Psychogenic Nonepileptic Seizures
Psychogenic nonepileptic seizures (PNES) refer to seizures that occur as a result of psychological causes. Unlike nonepileptic seizures, PNES are not triggered by underlying physical issues, and they are not brought on by unusual electrical activity in the brain, which is the cause of epileptic seizures.
How Are Psychogenic Nonepileptic Seizures Different Than Epilepsy?
While epileptic seizures are the result of sudden, chaotic electrical discharges in the brain, psychogenic nonepileptic seizures occur due to overwhelming emotional or mental distress. Consequently, antiepileptic drugs will not be effective in treating psychogenic nonepileptic seizures because the reason for the onset of seizures is different from epilepsy.
After determining that seizures are not caused by underlying physical issues, the most effective way of diagnosing psychogenic nonepileptic seizures is by using video electroencephalogram (EEG) monitoring. During these sessions, doctors will attempt to induce a seizure while paying attention to a person’s brain electrical activity. If disrupted brain activity is seen during the seizure, a diagnosis of epilepsy may be made; however, if brain activity remains unaffected during the seizure, a diagnosis of PNES may be made. Doctors may also ask family members to view the recording and confirm if the behavior observed during the session is consistent with the behavior seen at home during a seizure.
Types of Psychogenic Nonepileptic Seizures
There are three main types of psychogenic nonepileptic seizures. These include:
- Dissociative seizures: These seizures are uncontrollable and occur unconsciously. An individual may dissociate or split off from his or her emotions about a painful memory due to his or her inability to cope with the feelings and sensations associated with that past experience. In essence, the body drowns out the frightening memory and prevents it from entering conscious thought. This is the most common type of nonepileptic seizure.
- Panic attacks: Usually triggered during exposure to frightening or highly stressful situations, panic attacks may cause heart palpitations, excessive sweating, trembling, breathing issues, convulsions, and/or loss of consciousness.
- Factitious seizures: During these seizures, the affected person has a measure of conscious control. Individuals experiencing Münchausen’s syndrome may display this type of seizure.
Symptoms of Psychogenic Nonepileptic Seizures
Individuals experiencing psychogenic nonepileptic seizures may display a variety of symptoms associated with the condition. Some of the most common symptoms are:
- Heart palpitations
- Ictal crying
- Involuntary vocalizations
- Difficulty breathing
- Increased perspiration
- Uncontrollable body movements
- Asymmetrical limb movements
- Thrusting pelvic movements
- Side-to-side head movements
- Closed eyes during the event
- Resistance to eyelid opening
- Prolonged duration of seizures (2 to 3 minutes)
- Loss of consciousness
Risk Factors for Psychogenic Nonepileptic Seizures
Psychogenic nonepileptic seizures are most likely to be seen in young adults and people with low stress resilience. PNES are more common in women, with one study (2013) estimating 75-85% of all affected people are female.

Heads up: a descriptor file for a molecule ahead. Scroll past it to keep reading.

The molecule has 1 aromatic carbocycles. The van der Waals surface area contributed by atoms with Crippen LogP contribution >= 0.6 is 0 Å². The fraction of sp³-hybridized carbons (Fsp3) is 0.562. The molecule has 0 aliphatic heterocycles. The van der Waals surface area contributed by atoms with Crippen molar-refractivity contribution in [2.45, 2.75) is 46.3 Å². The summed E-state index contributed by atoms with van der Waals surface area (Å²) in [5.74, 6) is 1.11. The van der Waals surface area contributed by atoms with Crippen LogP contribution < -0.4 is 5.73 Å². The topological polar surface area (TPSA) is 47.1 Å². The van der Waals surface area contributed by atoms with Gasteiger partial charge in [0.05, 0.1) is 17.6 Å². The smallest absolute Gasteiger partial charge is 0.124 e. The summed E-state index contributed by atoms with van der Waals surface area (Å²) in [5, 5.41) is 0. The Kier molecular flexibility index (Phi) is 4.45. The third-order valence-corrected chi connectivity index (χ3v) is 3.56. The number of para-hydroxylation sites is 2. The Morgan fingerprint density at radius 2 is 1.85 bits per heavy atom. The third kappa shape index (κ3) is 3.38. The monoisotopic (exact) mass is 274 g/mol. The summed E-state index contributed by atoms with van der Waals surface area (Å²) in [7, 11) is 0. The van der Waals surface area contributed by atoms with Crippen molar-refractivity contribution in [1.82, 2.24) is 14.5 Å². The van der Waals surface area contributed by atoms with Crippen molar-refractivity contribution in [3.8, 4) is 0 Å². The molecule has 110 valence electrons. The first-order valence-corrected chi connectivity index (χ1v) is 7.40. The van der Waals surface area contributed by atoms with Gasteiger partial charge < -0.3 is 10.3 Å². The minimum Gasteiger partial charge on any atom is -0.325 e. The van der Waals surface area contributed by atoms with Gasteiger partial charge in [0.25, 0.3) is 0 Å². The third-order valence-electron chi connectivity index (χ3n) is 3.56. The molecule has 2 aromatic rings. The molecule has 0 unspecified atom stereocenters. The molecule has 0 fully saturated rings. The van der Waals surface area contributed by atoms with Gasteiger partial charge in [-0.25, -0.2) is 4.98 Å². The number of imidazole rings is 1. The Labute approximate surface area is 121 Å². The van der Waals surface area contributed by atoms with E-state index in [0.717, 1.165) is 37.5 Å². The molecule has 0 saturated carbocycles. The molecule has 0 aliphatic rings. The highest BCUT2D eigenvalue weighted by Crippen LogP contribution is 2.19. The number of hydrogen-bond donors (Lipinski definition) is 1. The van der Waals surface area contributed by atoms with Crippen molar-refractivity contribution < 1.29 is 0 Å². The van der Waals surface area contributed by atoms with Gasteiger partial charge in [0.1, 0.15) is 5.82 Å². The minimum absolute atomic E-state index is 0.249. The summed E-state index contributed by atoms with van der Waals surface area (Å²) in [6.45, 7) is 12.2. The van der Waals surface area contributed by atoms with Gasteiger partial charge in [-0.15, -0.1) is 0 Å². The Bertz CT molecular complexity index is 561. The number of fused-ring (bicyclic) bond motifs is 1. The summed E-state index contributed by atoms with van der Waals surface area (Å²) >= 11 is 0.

Psychological health may also play a role as people experiencing conditions such as depression, anxiety, and personality issues are more likely to develop PNES. Additionally, individuals who have been exposed to highly traumatic events such as motor vehicle accidents, divorce, bullying, physical abuse, sexual abuse, or the death of a loved one may be at increased risk for the condition.
Treatment for Psychogenic Nonepileptic Seizures
While there is no definitive cure for psychogenic nonepileptic seizures, psychotherapy has proven to be an effective treatment. A report published by the University of South Florida School of Medicine indicates over 70% of people who find a therapist and receive adequate therapeutic care experience no more seizures. A therapist may help educate affected people about PNES, uncover repressed psychological material, and help a person work on mental health concerns.
For example, cognitive behavioral therapy may be used to help a person readjust his or her thinking and future reactions to stressful situations. People with comorbid issues such as anxiety and depression may be given medication and taught effective coping strategies for these conditions. Relaxation techniques are also effective in helping individuals manage stress.
- Alsaadi, T. M. and Marquez, A. V. (2005). Psychogenic nonepileptic seizures. American Academy of Family Physicians, 72(5), 849-856. Retrieved from http://www.aafp.org/afp/2005/0901/p849.html
- Benbadis, S., and Heriaud, L. (n.d.) Psychogenic (non-epileptic) seizures: a guide for families and patients. University of Southern Florida College of Medicine. Retrieved from http://hsc.usf.edu/COM/epilepsy/PNESbrochure.pdf
- Devinsky, O. (2013). Nonepileptic seizures or events. Retrieved from http://www.epilepsy.com/learn/types-seizures/nonepileptic-seizures-or-events
- Epilepsy Foundation. (n.d.). The truth about psychogenic nonepileptic seizures. Retrieved from http://www.epilepsy.com/article/2014/3/truth-about-psychogenic-nonepileptic-seizures
- Epilepsy Society. (2015). Non-epileptic seizures. Retrieved from http://www.epilepsysociety.org.uk/non-epileptic-seizures#.Vkm3PnarTIU
- Patidar, Y., Gupta, M., Khwaja, G. A., Chowdhury, D., Batra, A., and Dasgupta, A. (2013). Clinical profile of psychogenic non-epileptic seizures in adults: A study of 63 cases. Annals of Indian Academy of Neurology, 16(2), 157–162. http://doi.org/10.4103/0972-2327.112451
- Schafer, P. O. and Sirven, J. I. (2014). Epilepsy statistics. Retrieved from http://www.epilepsy.com/learn/epilepsy-statistics
Last Updated: 12-1-2015
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